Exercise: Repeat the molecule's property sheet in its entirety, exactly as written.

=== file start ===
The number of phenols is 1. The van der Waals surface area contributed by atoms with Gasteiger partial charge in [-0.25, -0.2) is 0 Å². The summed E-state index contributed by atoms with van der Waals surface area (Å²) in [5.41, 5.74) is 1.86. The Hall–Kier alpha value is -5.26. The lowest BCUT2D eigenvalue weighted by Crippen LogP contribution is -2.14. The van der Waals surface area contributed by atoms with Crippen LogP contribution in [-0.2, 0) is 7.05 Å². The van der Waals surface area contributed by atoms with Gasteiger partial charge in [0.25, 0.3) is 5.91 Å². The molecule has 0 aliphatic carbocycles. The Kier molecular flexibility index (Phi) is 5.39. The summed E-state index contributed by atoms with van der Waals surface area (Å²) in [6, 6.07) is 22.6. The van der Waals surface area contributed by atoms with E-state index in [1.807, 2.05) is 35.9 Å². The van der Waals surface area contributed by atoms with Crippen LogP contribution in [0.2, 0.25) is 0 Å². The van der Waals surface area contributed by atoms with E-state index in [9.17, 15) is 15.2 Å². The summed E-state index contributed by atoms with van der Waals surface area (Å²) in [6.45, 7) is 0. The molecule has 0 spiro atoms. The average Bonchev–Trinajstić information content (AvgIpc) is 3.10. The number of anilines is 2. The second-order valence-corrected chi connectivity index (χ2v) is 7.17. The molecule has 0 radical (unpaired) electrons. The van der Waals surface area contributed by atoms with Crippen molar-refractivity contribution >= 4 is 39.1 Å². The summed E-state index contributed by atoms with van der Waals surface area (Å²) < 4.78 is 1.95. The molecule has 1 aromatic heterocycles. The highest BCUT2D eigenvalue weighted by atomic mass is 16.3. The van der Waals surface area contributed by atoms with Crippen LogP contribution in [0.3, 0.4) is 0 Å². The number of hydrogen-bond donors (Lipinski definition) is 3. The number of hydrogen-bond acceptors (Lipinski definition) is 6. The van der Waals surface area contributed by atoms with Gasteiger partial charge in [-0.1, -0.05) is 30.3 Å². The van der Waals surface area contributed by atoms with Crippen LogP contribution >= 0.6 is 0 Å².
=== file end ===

The number of phenols is 1. The van der Waals surface area contributed by atoms with Gasteiger partial charge in [-0.25, -0.2) is 0 Å². The summed E-state index contributed by atoms with van der Waals surface area (Å²) in [5.41, 5.74) is 1.86. The Hall–Kier alpha value is -5.26. The lowest BCUT2D eigenvalue weighted by Crippen LogP contribution is -2.14. The van der Waals surface area contributed by atoms with Crippen LogP contribution in [-0.2, 0) is 7.05 Å². The van der Waals surface area contributed by atoms with Gasteiger partial charge in [0.25, 0.3) is 5.91 Å². The molecule has 0 aliphatic carbocycles. The Kier molecular flexibility index (Phi) is 5.39. The summed E-state index contributed by atoms with van der Waals surface area (Å²) in [6, 6.07) is 22.6. The van der Waals surface area contributed by atoms with E-state index in [1.807, 2.05) is 35.9 Å². The van der Waals surface area contributed by atoms with Crippen LogP contribution in [0.2, 0.25) is 0 Å². The van der Waals surface area contributed by atoms with E-state index in [9.17, 15) is 15.2 Å². The summed E-state index contributed by atoms with van der Waals surface area (Å²) in [6.45, 7) is 0. The molecule has 0 spiro atoms. The average Bonchev–Trinajstić information content (AvgIpc) is 3.10. The number of anilines is 2. The second-order valence-corrected chi connectivity index (χ2v) is 7.17. The molecule has 0 radical (unpaired) electrons. The van der Waals surface area contributed by atoms with Crippen molar-refractivity contribution >= 4 is 39.1 Å². The summed E-state index contributed by atoms with van der Waals surface area (Å²) < 4.78 is 1.95. The molecule has 1 aromatic heterocycles. The highest BCUT2D eigenvalue weighted by atomic mass is 16.3. The van der Waals surface area contributed by atoms with Crippen LogP contribution in [0.3, 0.4) is 0 Å². The number of hydrogen-bond donors (Lipinski definition) is 3. The number of hydrogen-bond acceptors (Lipinski definition) is 6. The van der Waals surface area contributed by atoms with Gasteiger partial charge in [-0.1, -0.05) is 30.3 Å². The van der Waals surface area contributed by atoms with Crippen LogP contribution >= 0.6 is 0 Å².